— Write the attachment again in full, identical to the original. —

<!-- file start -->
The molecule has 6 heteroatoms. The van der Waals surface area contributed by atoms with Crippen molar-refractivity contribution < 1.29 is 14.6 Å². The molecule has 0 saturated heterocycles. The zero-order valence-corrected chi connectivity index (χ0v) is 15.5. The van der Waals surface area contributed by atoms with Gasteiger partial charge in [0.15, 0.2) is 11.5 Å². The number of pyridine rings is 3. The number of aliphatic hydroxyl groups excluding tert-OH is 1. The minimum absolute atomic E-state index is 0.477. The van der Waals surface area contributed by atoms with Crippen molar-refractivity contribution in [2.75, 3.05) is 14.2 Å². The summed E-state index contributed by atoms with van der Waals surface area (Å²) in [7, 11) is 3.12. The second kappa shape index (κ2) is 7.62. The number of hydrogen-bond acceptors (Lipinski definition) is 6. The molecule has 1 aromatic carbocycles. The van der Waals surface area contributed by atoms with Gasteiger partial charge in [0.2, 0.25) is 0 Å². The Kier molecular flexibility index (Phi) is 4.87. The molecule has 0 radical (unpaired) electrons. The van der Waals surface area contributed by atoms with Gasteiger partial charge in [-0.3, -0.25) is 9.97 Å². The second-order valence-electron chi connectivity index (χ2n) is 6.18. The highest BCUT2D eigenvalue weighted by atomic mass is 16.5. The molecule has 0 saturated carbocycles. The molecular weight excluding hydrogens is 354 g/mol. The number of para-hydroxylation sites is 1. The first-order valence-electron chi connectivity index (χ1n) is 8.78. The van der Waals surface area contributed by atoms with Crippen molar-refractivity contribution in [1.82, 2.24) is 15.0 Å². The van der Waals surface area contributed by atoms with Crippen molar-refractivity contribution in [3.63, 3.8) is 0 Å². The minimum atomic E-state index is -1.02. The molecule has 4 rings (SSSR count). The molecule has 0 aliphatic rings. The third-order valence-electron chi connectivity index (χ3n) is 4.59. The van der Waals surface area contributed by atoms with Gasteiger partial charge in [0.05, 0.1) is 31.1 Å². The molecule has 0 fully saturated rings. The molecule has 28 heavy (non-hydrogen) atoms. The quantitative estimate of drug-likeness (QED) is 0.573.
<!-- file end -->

The molecule has 6 heteroatoms. The van der Waals surface area contributed by atoms with Crippen molar-refractivity contribution < 1.29 is 14.6 Å². The molecule has 0 saturated heterocycles. The zero-order valence-corrected chi connectivity index (χ0v) is 15.5. The van der Waals surface area contributed by atoms with Gasteiger partial charge in [0.15, 0.2) is 11.5 Å². The number of pyridine rings is 3. The number of aliphatic hydroxyl groups excluding tert-OH is 1. The minimum absolute atomic E-state index is 0.477. The van der Waals surface area contributed by atoms with Crippen molar-refractivity contribution in [2.75, 3.05) is 14.2 Å². The summed E-state index contributed by atoms with van der Waals surface area (Å²) in [7, 11) is 3.12. The second kappa shape index (κ2) is 7.62. The number of hydrogen-bond acceptors (Lipinski definition) is 6. The molecule has 1 aromatic carbocycles. The van der Waals surface area contributed by atoms with Gasteiger partial charge in [0.2, 0.25) is 0 Å². The Kier molecular flexibility index (Phi) is 4.87. The molecule has 0 radical (unpaired) electrons. The van der Waals surface area contributed by atoms with Gasteiger partial charge in [-0.3, -0.25) is 9.97 Å². The second-order valence-electron chi connectivity index (χ2n) is 6.18. The highest BCUT2D eigenvalue weighted by atomic mass is 16.5. The molecule has 0 saturated carbocycles. The molecular weight excluding hydrogens is 354 g/mol. The number of para-hydroxylation sites is 1. The first-order valence-electron chi connectivity index (χ1n) is 8.78. The van der Waals surface area contributed by atoms with Crippen molar-refractivity contribution in [1.82, 2.24) is 15.0 Å². The van der Waals surface area contributed by atoms with Crippen molar-refractivity contribution in [3.63, 3.8) is 0 Å². The minimum atomic E-state index is -1.02. The molecule has 4 rings (SSSR count). The molecule has 0 aliphatic rings. The third-order valence-electron chi connectivity index (χ3n) is 4.59. The van der Waals surface area contributed by atoms with Gasteiger partial charge in [0.05, 0.1) is 31.1 Å². The molecule has 0 fully saturated rings. The molecule has 28 heavy (non-hydrogen) atoms. The quantitative estimate of drug-likeness (QED) is 0.573.